LIVING THE AMERICAN DREAM IN THE WEST BANK:
HANGING OUT WITH ISRAEL’S ILLEGAL HOMESTEADERS
In many people’s imaginations, Jewish settlers in the West Bank are bearded, M16-toting fundamentalists living in hilltop trailers overrun with barefoot women and children. And sometimes that’s the reality—but not always.
In 2010, 269 Jews moved from America to West Bank settlements, many of which are marketed as “bedroom communities” to families and white-collar professionals in the US. The migration is called “making aliyah,” which translates roughly from the Hebrew as “movin’ on up.” Never mind that it’s a violation of the Geneva Conventions for Israel, as an occupying power, to install civilians in the West Bank, one-fifth of which, according to the Oslo Accords, falls under the jurisdiction of the Palestinian Authority.
To encourage Jews to illegally settle there, the Israeli government subsidizes home purchases and offers reduced rates for leasing land, in addition to the perks all new Israeli citizens get such as free health care, upward of a 90 percent reduction in property taxes, tuition waivers for earning advanced degrees, and a payment of about $14,000 spending money for a family of five. The first installment is paid on arrival at Tel Aviv’s Ben Gurion airport—in cash.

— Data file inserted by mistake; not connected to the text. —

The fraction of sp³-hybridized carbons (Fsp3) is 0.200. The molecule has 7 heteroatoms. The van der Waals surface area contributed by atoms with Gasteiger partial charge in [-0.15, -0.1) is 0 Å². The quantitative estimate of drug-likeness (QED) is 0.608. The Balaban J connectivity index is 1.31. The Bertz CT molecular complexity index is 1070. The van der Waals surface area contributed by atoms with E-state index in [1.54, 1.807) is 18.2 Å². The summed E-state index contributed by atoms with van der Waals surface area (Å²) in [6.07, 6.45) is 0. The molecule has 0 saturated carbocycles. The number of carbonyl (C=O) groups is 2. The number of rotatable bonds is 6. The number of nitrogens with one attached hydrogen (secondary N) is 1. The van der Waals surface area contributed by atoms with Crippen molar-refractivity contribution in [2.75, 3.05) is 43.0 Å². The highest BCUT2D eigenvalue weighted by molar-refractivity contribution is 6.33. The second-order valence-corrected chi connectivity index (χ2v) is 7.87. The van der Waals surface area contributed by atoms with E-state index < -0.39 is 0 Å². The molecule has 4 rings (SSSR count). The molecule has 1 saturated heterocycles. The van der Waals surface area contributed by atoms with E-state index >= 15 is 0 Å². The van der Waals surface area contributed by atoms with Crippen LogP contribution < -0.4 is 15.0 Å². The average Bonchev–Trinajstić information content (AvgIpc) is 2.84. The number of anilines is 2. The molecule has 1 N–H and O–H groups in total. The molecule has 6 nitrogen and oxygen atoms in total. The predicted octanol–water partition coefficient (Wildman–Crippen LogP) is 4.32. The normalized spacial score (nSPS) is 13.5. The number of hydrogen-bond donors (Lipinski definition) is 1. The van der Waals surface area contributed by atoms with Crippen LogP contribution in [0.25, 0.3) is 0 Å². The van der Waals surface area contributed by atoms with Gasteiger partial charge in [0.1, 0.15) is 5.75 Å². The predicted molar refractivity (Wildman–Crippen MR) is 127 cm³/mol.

Prospective immigrants shop for homes at frequent government-sponsored events, like the Israeli real estate exhibition that recently took place in New York or the “aliyah expo” I attended a few years ago in the Times Square Marriott. Neatly bearded and wearing a knitted yarmulke, Shmuel Aron of Brooklyn Realty sat in front of a particleboard wall affixed with photos of sleek high-rises in Har Homa, which was billed as an Israeli town but is in fact a settlement located squarely within Palestine, near Bethlehem. Simply put, the Israeli government carves up the West Bank, builds illegal homes in Palestinian territory, calls it Israeli territory, and then invites Jews to move in. Booths draped in fabric offered information packets on floor plans, as well as the many government subsidies that accompany aliyah. After browsing the offerings, I spotted a bowlful of fortune cookies. “Israel is for tough cookies,” my fortune read.